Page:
7. Would love more information on the scrapbooking tool that you used to corrugate your cans (also for the paint roller/squeezer). Most of my models are 1/4 inch scale so this would be very helpful!
    Would also like more pictures of your old mill.
    The work you are doing is great — Inspirational!

    John from Cali

  8. Norman Rosen says:

    Your use of soda cans is shear genius, and the results are spectacular.

  9. don kadunc says:

    A great way for recycling. I’m going to start drinking more soda.

  10. I like the shape of the layout. It looks like an open piano or harpsichord frame!

  11. Jim Rickards says:

    just looked up paint squeezers and all seem to have ridges going wrong way – across not around the rollers

  12. Terry Miller says:

    Mike–from the track plan it looks like there is a reverse loop on the blue line. Shouldn’t be a problem with O guage but in ho or n it would require a polarity change (and I hate those).
    Otherwise an interesting layout but I do agree with others there should bee a connection of some sort between layers–just for the heck of it.
    Terry/Idaho USA

  13. Michael Ilkenhons says:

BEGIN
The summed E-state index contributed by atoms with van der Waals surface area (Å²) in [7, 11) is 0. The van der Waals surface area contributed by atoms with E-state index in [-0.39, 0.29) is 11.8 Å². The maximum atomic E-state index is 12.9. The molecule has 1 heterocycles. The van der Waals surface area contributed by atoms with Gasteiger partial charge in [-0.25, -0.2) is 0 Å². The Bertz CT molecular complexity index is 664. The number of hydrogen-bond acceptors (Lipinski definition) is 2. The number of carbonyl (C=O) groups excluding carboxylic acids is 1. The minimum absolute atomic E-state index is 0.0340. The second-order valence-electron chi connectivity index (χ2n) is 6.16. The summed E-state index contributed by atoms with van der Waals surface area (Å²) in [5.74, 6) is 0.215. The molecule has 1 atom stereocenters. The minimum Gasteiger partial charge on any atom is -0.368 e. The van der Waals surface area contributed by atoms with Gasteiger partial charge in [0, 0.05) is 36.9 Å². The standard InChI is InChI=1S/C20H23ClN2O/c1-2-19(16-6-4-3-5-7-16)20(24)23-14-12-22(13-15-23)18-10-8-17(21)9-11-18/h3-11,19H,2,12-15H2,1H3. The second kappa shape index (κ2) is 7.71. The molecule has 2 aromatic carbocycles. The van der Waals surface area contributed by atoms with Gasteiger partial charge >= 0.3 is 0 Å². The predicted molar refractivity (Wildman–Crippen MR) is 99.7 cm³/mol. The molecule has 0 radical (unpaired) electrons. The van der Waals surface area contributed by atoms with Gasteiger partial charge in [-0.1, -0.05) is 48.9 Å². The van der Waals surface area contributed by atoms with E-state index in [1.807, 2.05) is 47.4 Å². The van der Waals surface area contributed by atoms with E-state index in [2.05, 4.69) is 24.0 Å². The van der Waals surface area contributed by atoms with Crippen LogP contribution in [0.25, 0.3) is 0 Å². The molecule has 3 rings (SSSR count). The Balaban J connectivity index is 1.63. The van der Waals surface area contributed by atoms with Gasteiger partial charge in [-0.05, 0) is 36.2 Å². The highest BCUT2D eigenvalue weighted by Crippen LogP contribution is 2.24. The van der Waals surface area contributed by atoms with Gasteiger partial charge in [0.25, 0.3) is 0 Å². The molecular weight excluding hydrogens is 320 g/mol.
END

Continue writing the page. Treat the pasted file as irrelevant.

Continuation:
While criticism is always going to happen, constructive criticism is important. The purpose of my layout and restrictions on space determined what I COULD do. The final layout is CLOSE TO THE STUDY MODEL but changed slightly. The model did not show the two cross overs between the white and blue loops. The blue loop runs parallel to the white. Then the blue loop turns out and up around the rail yard. The upper red loop is actually two loops, wired to run in opposite directions.

    Since I have a small room, the size of the layout was held to 48 square feet. It was my golf room converted to my train room after I retired as a golf instructor. I might have done some things differently if I had to do it all over. My purpose was to enjoy the building, scratch building and running of SOME of my trains. It would have been nice to have the luxury of a 12 by 20 layout…. But I didn’t take my family room away from my family. What some of you didn’t understand… my goals are met with what I did. As far as bored watching the trains just run in circles… not at all. I have 44 locos and 120 rolling stock. I enjoy just putting out consists and changing them out frequently. I’ll send a photo of how I display/store my trains. And the finished layout. My layout is more art than toy. Cheers to all and be an encouragement to others to enjoy the hobby. My layout by being published by Alastair led me to a local guy who only does Lionel O Scale. I am currently helping him create his layout to replicate the detail in my HO. That is what this hobby is.

  14. Rod Mackay says:

    Your railway, your rules, as the saying goes. If it suits your space and makes you happy, that ticks all boxes. Just trying to be constructive and wishing you joy of it.